NEW YORK — Outgoing New York Gov. Andrew Cuomo spit in the face of law enforcement during his final day in office on Monday. The disgraced governor handed out four sentence commutations and one pardon. Yet most noteworthy to the police community is that he also made a parole board referral for a 76-year-old man over his role in the deadly 1981 Brink’s armored car robbery that resulted in the murder two police officers and a Brink’s guard.
Cuomo said he would be referring David Gilbert to the Parole Board for potential release. Gilbert was a member of the Weather Underground, a domestic terrorist organization, according to the FBI. He was convicted of three counts of second-degree murder and four counts of first-degree robbery for his role in the crime which resulted in the deaths of Nyack Police Sgt. Edward O’Grady, Officer Waverly Brown and Brink’s guard Peter Paige. He was serving a sentence of 75 years to life in prison with no possibility of parole until 2056, New York Post reported.
Gilbert’s son, San Francisco District Attorney Chesa Boudin, had lobbied Cuomo for his release.
Boudin’s mother, Kathy, also took part in the robbery. She pleaded guilty to felony murder and robbery charges and was paroled in 2003.
Boudin has angered the San Francisco Police Officers Association as well as local residents who are exasperated with his policies, Law Officer reported.
SFPOA President Tony Montoya said Boudin’s “swiftest revolving door in criminal justice” sends the message to offenders that there are no consequences for their actions.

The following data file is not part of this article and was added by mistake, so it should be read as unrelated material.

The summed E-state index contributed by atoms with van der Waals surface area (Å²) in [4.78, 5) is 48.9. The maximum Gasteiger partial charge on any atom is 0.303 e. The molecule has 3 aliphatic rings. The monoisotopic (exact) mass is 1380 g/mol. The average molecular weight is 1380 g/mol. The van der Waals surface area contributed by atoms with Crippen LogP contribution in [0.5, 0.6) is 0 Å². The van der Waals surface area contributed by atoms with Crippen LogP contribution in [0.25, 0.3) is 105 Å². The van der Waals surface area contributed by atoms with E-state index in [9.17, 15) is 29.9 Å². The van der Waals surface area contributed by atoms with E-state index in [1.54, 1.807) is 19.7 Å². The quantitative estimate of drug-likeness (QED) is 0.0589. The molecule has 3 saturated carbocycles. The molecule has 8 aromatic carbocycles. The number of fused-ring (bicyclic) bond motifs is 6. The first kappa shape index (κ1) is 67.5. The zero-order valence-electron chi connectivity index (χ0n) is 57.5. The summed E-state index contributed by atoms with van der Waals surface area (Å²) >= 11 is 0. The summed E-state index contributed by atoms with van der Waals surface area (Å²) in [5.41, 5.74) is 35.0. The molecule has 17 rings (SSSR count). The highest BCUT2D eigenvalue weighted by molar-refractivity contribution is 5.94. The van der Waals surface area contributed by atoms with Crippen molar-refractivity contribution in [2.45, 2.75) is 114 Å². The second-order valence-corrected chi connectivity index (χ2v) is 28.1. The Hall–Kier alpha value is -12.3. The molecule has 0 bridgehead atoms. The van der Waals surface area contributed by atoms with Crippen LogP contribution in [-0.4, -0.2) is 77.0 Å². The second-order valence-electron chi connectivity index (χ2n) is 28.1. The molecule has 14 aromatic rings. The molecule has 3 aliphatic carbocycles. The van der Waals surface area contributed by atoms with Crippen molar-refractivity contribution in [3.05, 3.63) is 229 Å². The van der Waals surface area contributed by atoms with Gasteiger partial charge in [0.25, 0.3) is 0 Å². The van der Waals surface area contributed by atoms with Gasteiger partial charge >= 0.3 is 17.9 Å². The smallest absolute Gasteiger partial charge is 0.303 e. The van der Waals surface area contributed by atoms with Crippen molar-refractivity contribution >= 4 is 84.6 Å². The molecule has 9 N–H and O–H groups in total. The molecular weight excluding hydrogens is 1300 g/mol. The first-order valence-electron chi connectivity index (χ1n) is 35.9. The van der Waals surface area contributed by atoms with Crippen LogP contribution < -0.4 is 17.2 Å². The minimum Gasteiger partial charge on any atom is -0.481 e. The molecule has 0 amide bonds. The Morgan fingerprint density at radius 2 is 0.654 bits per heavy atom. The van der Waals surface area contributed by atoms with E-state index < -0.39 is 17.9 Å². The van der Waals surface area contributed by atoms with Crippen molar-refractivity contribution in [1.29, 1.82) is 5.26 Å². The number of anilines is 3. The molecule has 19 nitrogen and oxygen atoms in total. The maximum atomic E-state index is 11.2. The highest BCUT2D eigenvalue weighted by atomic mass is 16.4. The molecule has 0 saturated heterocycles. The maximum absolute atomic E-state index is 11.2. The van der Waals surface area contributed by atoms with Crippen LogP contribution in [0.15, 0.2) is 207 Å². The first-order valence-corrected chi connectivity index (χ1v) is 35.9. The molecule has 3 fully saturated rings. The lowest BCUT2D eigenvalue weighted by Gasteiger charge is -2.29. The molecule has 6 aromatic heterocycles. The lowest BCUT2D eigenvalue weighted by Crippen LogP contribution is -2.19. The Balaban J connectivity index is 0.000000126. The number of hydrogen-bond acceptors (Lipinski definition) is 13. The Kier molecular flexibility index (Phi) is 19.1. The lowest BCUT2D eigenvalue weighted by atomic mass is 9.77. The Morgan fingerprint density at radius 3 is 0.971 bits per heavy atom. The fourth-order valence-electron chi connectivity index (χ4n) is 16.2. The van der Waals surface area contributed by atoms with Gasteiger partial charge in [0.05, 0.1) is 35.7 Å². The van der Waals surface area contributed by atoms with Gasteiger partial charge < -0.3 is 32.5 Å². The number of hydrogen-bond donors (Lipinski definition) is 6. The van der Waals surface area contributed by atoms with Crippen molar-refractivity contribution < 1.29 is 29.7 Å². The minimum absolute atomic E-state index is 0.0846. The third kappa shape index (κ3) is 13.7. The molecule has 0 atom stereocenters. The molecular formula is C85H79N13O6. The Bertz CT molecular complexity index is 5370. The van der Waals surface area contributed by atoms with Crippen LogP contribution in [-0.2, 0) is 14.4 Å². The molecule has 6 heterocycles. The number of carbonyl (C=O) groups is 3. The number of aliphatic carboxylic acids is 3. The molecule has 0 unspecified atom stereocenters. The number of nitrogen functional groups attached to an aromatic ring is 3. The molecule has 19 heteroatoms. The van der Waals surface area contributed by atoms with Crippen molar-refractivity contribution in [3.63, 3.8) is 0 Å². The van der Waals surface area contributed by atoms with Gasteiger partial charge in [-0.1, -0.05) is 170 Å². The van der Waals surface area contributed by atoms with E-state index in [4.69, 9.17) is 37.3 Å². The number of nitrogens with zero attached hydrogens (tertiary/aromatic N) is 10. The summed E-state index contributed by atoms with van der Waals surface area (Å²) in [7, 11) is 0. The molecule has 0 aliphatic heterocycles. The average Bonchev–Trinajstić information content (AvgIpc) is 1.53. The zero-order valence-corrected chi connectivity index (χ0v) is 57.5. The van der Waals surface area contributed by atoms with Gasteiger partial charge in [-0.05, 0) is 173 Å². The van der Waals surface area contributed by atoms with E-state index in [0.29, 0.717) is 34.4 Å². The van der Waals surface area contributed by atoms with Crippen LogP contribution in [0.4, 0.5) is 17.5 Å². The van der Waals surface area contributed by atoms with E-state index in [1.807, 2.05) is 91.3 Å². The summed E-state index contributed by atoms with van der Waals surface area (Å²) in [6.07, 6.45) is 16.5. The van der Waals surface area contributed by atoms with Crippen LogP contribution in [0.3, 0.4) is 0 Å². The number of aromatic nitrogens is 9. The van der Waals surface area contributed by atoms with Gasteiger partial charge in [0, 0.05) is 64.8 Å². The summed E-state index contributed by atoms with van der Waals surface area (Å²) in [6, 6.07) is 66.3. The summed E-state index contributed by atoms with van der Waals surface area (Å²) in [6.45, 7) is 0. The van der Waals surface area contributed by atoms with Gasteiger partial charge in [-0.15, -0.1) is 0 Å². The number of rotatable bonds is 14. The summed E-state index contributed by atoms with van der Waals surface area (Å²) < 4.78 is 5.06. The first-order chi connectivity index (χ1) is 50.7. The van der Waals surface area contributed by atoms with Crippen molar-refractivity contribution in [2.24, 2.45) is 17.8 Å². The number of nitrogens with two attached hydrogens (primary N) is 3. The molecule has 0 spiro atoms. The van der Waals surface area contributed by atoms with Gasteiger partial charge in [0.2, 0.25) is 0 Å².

“Police are the bad guys, and the bad guys are the good guys in the mind of a progressive,” Montoya said. “Chesa’s good at the blame game. We’re going to call him Mr. Deflector because he’s always pointing the finger left or right and never at the man in the mirror.”
“The perception out there is that are zero consequences for illegal or bad behavior. They know if they get caught, they’ll be out sooner than it takes the officer to write their police report,” Montoya continued. “Rather than the politicians becoming numb to it, I think they’re in denial. They are flat out in denial that it’s occurring. It’s not secret we have an open air drug market.”
Meanwhile, Cuomo ordered the release of four other prisoners, including 68-year-old Paul Mingo, who was sentenced in 1983 to serve 50-to-life in the 1980 robbery-murder of a Queens couple, the New York Post reported.
Another clemency recipient was 62-year-old Robert Ehrenberg, who received a 50-to-life sentence after he shot and killed a man during a 1992 robbery.
The fourth commutation recipient was 66-year-old Ulysses Boyd, who was convicted of second-degree murder in connection with a 1986 killing at a Harlem crack house.
The fifth was 59-year-old Paul Clark, convicted of second-degree murder, attempted murder and weapons possession after shooting and killing a 17-year-old at a block party near his Brooklyn home in 1980.
Cuomo also handed a pardon to Lawrence Penn III, the founder of private equity firm Camelot Acquisitions who served two years in prison after pleading guilty in 2015 to stealing more than $9 million from investors.
In his statement, the outgoing governor lauded the accomplishments of the men while they were incarcerated.
Last week, Cuomo granted clemency and pardons to 10 convicted felons, three of whom had been jailed for murder, according to the New York Post. He announced his resignation Aug. 10 amid the mounting pressure from the ongoing sexual assault allegations, Law Officer reported. The decision came after a report released by the state attorney general’s office showed he had sexually harassed 11 women—including nine current or former state employees—in violation of state and federal law.